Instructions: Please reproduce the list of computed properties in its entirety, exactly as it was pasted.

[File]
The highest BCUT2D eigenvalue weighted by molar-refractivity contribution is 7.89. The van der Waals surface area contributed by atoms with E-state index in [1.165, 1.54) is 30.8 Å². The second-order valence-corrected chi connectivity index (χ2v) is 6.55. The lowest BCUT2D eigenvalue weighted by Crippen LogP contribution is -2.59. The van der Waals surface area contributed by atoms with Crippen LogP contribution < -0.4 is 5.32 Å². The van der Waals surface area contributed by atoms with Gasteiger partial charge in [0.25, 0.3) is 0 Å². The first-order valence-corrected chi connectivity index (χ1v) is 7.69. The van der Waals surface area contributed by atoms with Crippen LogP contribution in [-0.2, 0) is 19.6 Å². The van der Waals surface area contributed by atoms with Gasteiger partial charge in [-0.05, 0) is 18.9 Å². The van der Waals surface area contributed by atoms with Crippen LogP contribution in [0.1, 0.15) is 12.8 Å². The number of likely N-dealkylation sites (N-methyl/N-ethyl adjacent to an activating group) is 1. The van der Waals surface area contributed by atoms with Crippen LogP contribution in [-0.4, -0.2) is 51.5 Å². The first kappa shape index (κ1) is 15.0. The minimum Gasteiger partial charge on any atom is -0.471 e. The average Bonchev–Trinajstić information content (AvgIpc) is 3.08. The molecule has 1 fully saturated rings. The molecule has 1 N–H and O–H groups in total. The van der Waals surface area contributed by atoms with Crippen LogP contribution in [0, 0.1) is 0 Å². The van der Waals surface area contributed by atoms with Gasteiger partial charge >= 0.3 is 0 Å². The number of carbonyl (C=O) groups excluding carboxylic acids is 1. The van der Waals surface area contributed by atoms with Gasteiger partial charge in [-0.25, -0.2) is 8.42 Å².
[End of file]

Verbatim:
The highest BCUT2D eigenvalue weighted by molar-refractivity contribution is 7.89. The van der Waals surface area contributed by atoms with E-state index in [1.165, 1.54) is 30.8 Å². The second-order valence-corrected chi connectivity index (χ2v) is 6.55. The lowest BCUT2D eigenvalue weighted by Crippen LogP contribution is -2.59. The van der Waals surface area contributed by atoms with Crippen LogP contribution < -0.4 is 5.32 Å². The van der Waals surface area contributed by atoms with Gasteiger partial charge in [0.25, 0.3) is 0 Å². The first-order valence-corrected chi connectivity index (χ1v) is 7.69. The van der Waals surface area contributed by atoms with Crippen LogP contribution in [-0.2, 0) is 19.6 Å². The van der Waals surface area contributed by atoms with Gasteiger partial charge in [-0.05, 0) is 18.9 Å². The van der Waals surface area contributed by atoms with Crippen LogP contribution in [0.1, 0.15) is 12.8 Å². The number of likely N-dealkylation sites (N-methyl/N-ethyl adjacent to an activating group) is 1. The van der Waals surface area contributed by atoms with Crippen LogP contribution in [-0.4, -0.2) is 51.5 Å². The first kappa shape index (κ1) is 15.0. The minimum Gasteiger partial charge on any atom is -0.471 e. The average Bonchev–Trinajstić information content (AvgIpc) is 3.08. The molecule has 1 fully saturated rings. The molecule has 1 N–H and O–H groups in total. The van der Waals surface area contributed by atoms with Crippen LogP contribution in [0, 0.1) is 0 Å². The van der Waals surface area contributed by atoms with Gasteiger partial charge >= 0.3 is 0 Å². The number of carbonyl (C=O) groups excluding carboxylic acids is 1. The van der Waals surface area contributed by atoms with Gasteiger partial charge in [-0.25, -0.2) is 8.42 Å².